- Red Bull has 2.2 million Twitter followers and 48 million Facebook followers.
- Budweiser had 14 million Facebook followers and 154K Twitter followers, as of 2017.
2. Publishing Branded Videos on YouTube
- Food and beverage brands post over 200 YouTube videos per month.
- “The ten most-viewed brands on YouTube are all beverage, alcohol, or quick-service restaurant brands.”
- An academic study published in 2018 examined 187 ads on YouTube and found that 38% were from the F&B category.
- Between 2016 and 2017 annual views of F&B content on YouTube grew 60% YoY.
- On YouTube, there are over 6,549 channels related to craft beer specifically, and over a million channels about beer overall.
- YouTube has a large following of users who come to the site looking for food and beverage related videos, with 50% of adults saying they watch videos in this vertical. Using the site to learn how to make new drinks, for example, is a popular activity. For instance, 86% of millennials say they use YouTube to get guidance on topics like meal preparation.
- Robinsons Brewery used YouTube video campaigns to garner 60,000 video views and a 25% engagement rate.
- Red Bull has 1.9 billion views on YouTube, with 6.4 million subscribers. They have posted a total of 6.7K videos on the platform, as of 2017.
- As of 2017, Budweiser had 97 million views on YouTube, with 155K subscribers.
3. Tapping Into Influencer Marketing
- There are over 9,050 active beverage influencers across North America and Europe, according to Traacker. When craft breweries use influencers, they get twice the engagement levels that big brand breweries do.
- 92% of consumers say they trust recommendations from people they know, and customer-to-customer referrals have a 37% higher retention rate. Likewise, 67% of marketers say they advocate marketing campaigns are a key way for them to engage with their audiences.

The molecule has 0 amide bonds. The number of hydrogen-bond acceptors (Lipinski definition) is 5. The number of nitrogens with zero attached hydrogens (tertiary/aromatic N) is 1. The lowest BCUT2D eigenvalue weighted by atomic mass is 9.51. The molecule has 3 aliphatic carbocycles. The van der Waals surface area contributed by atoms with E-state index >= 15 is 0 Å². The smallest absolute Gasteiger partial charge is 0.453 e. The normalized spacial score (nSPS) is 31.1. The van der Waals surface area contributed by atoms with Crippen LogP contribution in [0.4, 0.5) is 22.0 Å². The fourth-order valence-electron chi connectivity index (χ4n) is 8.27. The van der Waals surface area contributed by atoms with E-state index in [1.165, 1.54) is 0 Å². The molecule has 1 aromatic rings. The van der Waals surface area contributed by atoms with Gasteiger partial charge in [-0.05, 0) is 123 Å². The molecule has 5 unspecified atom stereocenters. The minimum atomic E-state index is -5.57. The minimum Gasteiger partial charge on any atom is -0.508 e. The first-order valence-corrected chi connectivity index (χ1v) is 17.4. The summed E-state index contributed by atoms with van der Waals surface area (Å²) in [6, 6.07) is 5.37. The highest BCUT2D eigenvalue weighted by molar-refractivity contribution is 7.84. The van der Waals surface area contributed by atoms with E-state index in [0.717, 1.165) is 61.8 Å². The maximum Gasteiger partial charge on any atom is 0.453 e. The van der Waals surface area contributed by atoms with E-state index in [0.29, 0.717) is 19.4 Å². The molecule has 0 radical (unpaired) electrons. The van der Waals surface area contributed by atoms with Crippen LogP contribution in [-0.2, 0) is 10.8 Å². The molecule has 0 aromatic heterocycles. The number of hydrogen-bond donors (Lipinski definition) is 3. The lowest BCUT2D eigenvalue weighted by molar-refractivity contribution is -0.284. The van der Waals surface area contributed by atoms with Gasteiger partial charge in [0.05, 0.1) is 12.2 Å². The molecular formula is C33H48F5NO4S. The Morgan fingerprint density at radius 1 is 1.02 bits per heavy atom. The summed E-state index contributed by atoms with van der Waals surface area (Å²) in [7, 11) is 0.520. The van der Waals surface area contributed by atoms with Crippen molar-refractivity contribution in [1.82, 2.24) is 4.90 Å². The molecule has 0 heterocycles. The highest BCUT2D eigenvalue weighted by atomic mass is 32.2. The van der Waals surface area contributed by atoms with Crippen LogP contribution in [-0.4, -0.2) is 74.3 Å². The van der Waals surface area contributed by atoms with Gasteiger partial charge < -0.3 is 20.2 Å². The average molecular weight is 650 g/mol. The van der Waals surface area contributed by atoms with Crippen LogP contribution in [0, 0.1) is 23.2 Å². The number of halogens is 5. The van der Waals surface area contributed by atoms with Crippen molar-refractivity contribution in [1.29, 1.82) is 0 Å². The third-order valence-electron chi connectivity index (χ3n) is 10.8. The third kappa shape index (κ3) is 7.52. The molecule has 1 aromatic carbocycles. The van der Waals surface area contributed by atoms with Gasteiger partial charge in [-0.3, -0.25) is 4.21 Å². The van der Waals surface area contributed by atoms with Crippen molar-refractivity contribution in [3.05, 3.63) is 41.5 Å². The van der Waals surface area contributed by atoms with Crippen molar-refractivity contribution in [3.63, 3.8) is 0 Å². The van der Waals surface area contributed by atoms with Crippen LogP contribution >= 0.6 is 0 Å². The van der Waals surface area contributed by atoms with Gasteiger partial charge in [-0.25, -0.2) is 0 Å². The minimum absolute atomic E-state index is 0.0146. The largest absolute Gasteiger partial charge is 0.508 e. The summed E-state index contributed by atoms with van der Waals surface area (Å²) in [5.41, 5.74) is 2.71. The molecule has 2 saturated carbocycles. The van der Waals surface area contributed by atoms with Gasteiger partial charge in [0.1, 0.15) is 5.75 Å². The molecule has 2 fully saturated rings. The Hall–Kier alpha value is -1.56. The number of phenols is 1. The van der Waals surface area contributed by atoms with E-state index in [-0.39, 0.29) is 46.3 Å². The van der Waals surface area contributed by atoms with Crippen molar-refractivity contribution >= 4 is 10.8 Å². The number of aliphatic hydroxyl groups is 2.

- Influencer marketing is attractive to beverage brands, as the top food and beverage influencers earn twice as many views and four times the engagement levels as the top food and beverage brands on YouTube.
- Guinness relies on a network of over 2,245 influencers, making it the largest influencer network in the beer industry. Corona has the second largest influencer network, but Guinness has 2.5x more.
- The Tipsy Bartender is among the most prominent influencers in the beverage industry, with 4.08 million subscribers on YouTube alone and videos that amass tens of thousands of views each.
To conduct this research, consumer surveys were analyzed to understand the motivations of consumers when it comes to buying a new craft beer product. There was a wealth of information available regarding craft beer consumer behaviors. Information regarding digital marketing trends specific to the beverage industry was found to be much more limited. Although there exists a number of surveys of beverage brands regarding their marketing habits, it was noted that these surveys are largely locked behind paywalls which makes them unavailable to our team. Despite this, our team relied on available consumer, industry, and marketing data published over last few years to gain an understanding of the digital channels and tactics that beverage brands are relying on the most to reach their audience, as well as which of these channels and tactics are proving to be the most effective. In doing so, we were able to gain a broad view of the core digital marketing trends within this industry while providing detailed statistics that support and explain each.